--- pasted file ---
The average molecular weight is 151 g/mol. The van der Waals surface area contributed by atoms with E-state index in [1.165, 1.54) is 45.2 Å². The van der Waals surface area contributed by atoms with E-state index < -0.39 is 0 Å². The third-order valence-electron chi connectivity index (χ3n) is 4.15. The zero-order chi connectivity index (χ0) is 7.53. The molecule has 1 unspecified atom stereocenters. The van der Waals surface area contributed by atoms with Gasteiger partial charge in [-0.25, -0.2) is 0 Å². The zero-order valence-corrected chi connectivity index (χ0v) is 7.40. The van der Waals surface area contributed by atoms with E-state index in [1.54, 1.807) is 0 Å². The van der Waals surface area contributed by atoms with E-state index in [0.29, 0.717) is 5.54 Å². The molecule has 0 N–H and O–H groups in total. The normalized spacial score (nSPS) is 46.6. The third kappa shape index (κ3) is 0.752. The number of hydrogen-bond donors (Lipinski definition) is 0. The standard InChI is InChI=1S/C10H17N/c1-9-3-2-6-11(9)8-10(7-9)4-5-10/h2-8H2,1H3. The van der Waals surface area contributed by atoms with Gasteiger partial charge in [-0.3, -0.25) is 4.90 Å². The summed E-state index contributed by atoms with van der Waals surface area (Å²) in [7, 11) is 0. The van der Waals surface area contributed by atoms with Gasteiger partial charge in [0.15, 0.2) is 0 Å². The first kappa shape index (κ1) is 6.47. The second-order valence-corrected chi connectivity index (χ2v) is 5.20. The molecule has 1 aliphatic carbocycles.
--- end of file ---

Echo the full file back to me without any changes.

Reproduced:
The average molecular weight is 151 g/mol. The van der Waals surface area contributed by atoms with E-state index in [1.165, 1.54) is 45.2 Å². The van der Waals surface area contributed by atoms with E-state index < -0.39 is 0 Å². The third-order valence-electron chi connectivity index (χ3n) is 4.15. The zero-order chi connectivity index (χ0) is 7.53. The molecule has 1 unspecified atom stereocenters. The van der Waals surface area contributed by atoms with Gasteiger partial charge in [-0.25, -0.2) is 0 Å². The zero-order valence-corrected chi connectivity index (χ0v) is 7.40. The van der Waals surface area contributed by atoms with E-state index in [1.54, 1.807) is 0 Å². The van der Waals surface area contributed by atoms with E-state index in [0.29, 0.717) is 5.54 Å². The molecule has 0 N–H and O–H groups in total. The normalized spacial score (nSPS) is 46.6. The third kappa shape index (κ3) is 0.752. The number of hydrogen-bond donors (Lipinski definition) is 0. The standard InChI is InChI=1S/C10H17N/c1-9-3-2-6-11(9)8-10(7-9)4-5-10/h2-8H2,1H3. The van der Waals surface area contributed by atoms with Gasteiger partial charge in [-0.3, -0.25) is 4.90 Å². The summed E-state index contributed by atoms with van der Waals surface area (Å²) in [7, 11) is 0. The van der Waals surface area contributed by atoms with Gasteiger partial charge in [0.15, 0.2) is 0 Å². The first kappa shape index (κ1) is 6.47. The second-order valence-corrected chi connectivity index (χ2v) is 5.20. The molecule has 1 aliphatic carbocycles.